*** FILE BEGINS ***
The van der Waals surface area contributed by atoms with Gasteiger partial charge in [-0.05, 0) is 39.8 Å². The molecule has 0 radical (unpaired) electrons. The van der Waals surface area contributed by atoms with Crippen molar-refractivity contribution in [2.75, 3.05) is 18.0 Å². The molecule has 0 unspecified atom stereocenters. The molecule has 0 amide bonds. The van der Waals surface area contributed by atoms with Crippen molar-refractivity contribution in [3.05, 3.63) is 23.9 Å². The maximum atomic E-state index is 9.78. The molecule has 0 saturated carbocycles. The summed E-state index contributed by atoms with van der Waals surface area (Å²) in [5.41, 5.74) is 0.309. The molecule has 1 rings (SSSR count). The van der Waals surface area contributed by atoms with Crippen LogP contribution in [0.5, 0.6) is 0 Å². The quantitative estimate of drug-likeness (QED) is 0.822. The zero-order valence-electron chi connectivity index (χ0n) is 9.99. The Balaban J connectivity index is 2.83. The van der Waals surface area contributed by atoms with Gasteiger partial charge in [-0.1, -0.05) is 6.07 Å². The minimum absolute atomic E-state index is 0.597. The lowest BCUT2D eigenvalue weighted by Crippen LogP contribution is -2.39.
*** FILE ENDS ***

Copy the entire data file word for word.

The van der Waals surface area contributed by atoms with Gasteiger partial charge in [-0.05, 0) is 39.8 Å². The molecule has 0 radical (unpaired) electrons. The van der Waals surface area contributed by atoms with Crippen molar-refractivity contribution in [2.75, 3.05) is 18.0 Å². The molecule has 0 unspecified atom stereocenters. The molecule has 0 amide bonds. The van der Waals surface area contributed by atoms with Crippen molar-refractivity contribution in [3.05, 3.63) is 23.9 Å². The maximum atomic E-state index is 9.78. The molecule has 0 saturated carbocycles. The summed E-state index contributed by atoms with van der Waals surface area (Å²) in [5.41, 5.74) is 0.309. The molecule has 1 rings (SSSR count). The van der Waals surface area contributed by atoms with Crippen LogP contribution in [0.5, 0.6) is 0 Å². The quantitative estimate of drug-likeness (QED) is 0.822. The zero-order valence-electron chi connectivity index (χ0n) is 9.99. The Balaban J connectivity index is 2.83. The van der Waals surface area contributed by atoms with Gasteiger partial charge in [-0.1, -0.05) is 6.07 Å². The minimum absolute atomic E-state index is 0.597. The lowest BCUT2D eigenvalue weighted by Crippen LogP contribution is -2.39.